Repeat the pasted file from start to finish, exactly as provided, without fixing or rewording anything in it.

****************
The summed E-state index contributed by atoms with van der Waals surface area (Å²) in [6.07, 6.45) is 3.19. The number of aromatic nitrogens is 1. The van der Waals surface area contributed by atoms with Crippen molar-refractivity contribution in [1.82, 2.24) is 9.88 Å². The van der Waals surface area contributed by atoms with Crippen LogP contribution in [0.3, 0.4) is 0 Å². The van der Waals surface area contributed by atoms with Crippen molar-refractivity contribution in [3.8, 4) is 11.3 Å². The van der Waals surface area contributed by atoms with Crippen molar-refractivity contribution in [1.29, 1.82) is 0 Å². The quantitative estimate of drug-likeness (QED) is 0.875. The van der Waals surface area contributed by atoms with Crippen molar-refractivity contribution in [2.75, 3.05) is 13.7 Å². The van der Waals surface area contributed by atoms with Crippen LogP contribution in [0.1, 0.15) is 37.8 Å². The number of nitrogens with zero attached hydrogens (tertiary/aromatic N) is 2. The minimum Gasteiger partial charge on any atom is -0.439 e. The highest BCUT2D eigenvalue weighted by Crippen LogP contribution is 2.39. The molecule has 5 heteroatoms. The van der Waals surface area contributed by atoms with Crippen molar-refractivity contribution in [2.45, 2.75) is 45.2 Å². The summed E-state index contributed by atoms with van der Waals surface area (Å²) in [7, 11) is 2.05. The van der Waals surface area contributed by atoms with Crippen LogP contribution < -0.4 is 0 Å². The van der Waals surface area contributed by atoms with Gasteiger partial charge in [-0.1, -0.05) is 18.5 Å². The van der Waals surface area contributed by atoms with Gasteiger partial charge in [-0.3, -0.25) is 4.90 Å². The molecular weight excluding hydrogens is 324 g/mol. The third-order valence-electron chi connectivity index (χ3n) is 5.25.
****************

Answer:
The summed E-state index contributed by atoms with van der Waals surface area (Å²) in [6.07, 6.45) is 3.19. The number of aromatic nitrogens is 1. The van der Waals surface area contributed by atoms with Crippen molar-refractivity contribution in [1.82, 2.24) is 9.88 Å². The van der Waals surface area contributed by atoms with Crippen LogP contribution in [0.3, 0.4) is 0 Å². The van der Waals surface area contributed by atoms with Crippen molar-refractivity contribution in [3.8, 4) is 11.3 Å². The van der Waals surface area contributed by atoms with Crippen molar-refractivity contribution in [1.29, 1.82) is 0 Å². The quantitative estimate of drug-likeness (QED) is 0.875. The van der Waals surface area contributed by atoms with Crippen molar-refractivity contribution in [2.75, 3.05) is 13.7 Å². The van der Waals surface area contributed by atoms with Crippen LogP contribution in [0.1, 0.15) is 37.8 Å². The number of nitrogens with zero attached hydrogens (tertiary/aromatic N) is 2. The minimum Gasteiger partial charge on any atom is -0.439 e. The highest BCUT2D eigenvalue weighted by Crippen LogP contribution is 2.39. The molecule has 5 heteroatoms. The van der Waals surface area contributed by atoms with Crippen molar-refractivity contribution in [2.45, 2.75) is 45.2 Å². The summed E-state index contributed by atoms with van der Waals surface area (Å²) in [7, 11) is 2.05. The van der Waals surface area contributed by atoms with Crippen LogP contribution < -0.4 is 0 Å². The van der Waals surface area contributed by atoms with Gasteiger partial charge in [-0.1, -0.05) is 18.5 Å². The van der Waals surface area contributed by atoms with Gasteiger partial charge in [-0.3, -0.25) is 4.90 Å². The molecular weight excluding hydrogens is 324 g/mol. The third-order valence-electron chi connectivity index (χ3n) is 5.25.